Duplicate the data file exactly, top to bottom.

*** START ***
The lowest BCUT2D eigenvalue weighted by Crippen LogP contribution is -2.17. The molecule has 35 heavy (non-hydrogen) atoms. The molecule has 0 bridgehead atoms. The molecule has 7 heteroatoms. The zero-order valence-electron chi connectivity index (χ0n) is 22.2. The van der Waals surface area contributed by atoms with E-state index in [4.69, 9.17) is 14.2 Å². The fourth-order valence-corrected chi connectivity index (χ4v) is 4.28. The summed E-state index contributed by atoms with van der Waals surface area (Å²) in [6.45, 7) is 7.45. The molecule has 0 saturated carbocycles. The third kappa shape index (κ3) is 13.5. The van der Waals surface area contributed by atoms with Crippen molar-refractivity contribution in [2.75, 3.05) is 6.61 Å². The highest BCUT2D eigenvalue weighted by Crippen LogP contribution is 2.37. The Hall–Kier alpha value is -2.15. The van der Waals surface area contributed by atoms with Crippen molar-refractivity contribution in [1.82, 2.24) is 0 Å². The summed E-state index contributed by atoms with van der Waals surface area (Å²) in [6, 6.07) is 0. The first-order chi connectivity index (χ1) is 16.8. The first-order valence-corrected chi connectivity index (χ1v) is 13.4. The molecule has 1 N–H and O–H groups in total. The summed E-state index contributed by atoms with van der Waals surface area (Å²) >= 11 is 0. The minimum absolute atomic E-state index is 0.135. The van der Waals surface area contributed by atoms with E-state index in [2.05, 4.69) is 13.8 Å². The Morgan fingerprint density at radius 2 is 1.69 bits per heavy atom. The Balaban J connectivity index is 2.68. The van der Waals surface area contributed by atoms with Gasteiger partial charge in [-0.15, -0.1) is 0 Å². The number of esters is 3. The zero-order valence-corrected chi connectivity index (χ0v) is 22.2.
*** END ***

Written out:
The lowest BCUT2D eigenvalue weighted by Crippen LogP contribution is -2.17. The molecule has 35 heavy (non-hydrogen) atoms. The molecule has 0 bridgehead atoms. The molecule has 7 heteroatoms. The zero-order valence-electron chi connectivity index (χ0n) is 22.2. The van der Waals surface area contributed by atoms with E-state index in [4.69, 9.17) is 14.2 Å². The fourth-order valence-corrected chi connectivity index (χ4v) is 4.28. The summed E-state index contributed by atoms with van der Waals surface area (Å²) in [6.45, 7) is 7.45. The molecule has 0 saturated carbocycles. The third kappa shape index (κ3) is 13.5. The van der Waals surface area contributed by atoms with Crippen molar-refractivity contribution in [2.75, 3.05) is 6.61 Å². The highest BCUT2D eigenvalue weighted by Crippen LogP contribution is 2.37. The Hall–Kier alpha value is -2.15. The van der Waals surface area contributed by atoms with Crippen molar-refractivity contribution in [1.82, 2.24) is 0 Å². The summed E-state index contributed by atoms with van der Waals surface area (Å²) in [6, 6.07) is 0. The first-order chi connectivity index (χ1) is 16.8. The first-order valence-corrected chi connectivity index (χ1v) is 13.4. The molecule has 1 N–H and O–H groups in total. The summed E-state index contributed by atoms with van der Waals surface area (Å²) >= 11 is 0. The minimum absolute atomic E-state index is 0.135. The van der Waals surface area contributed by atoms with E-state index in [2.05, 4.69) is 13.8 Å². The Morgan fingerprint density at radius 2 is 1.69 bits per heavy atom. The Balaban J connectivity index is 2.68. The van der Waals surface area contributed by atoms with Gasteiger partial charge in [-0.15, -0.1) is 0 Å². The number of esters is 3. The zero-order valence-corrected chi connectivity index (χ0v) is 22.2.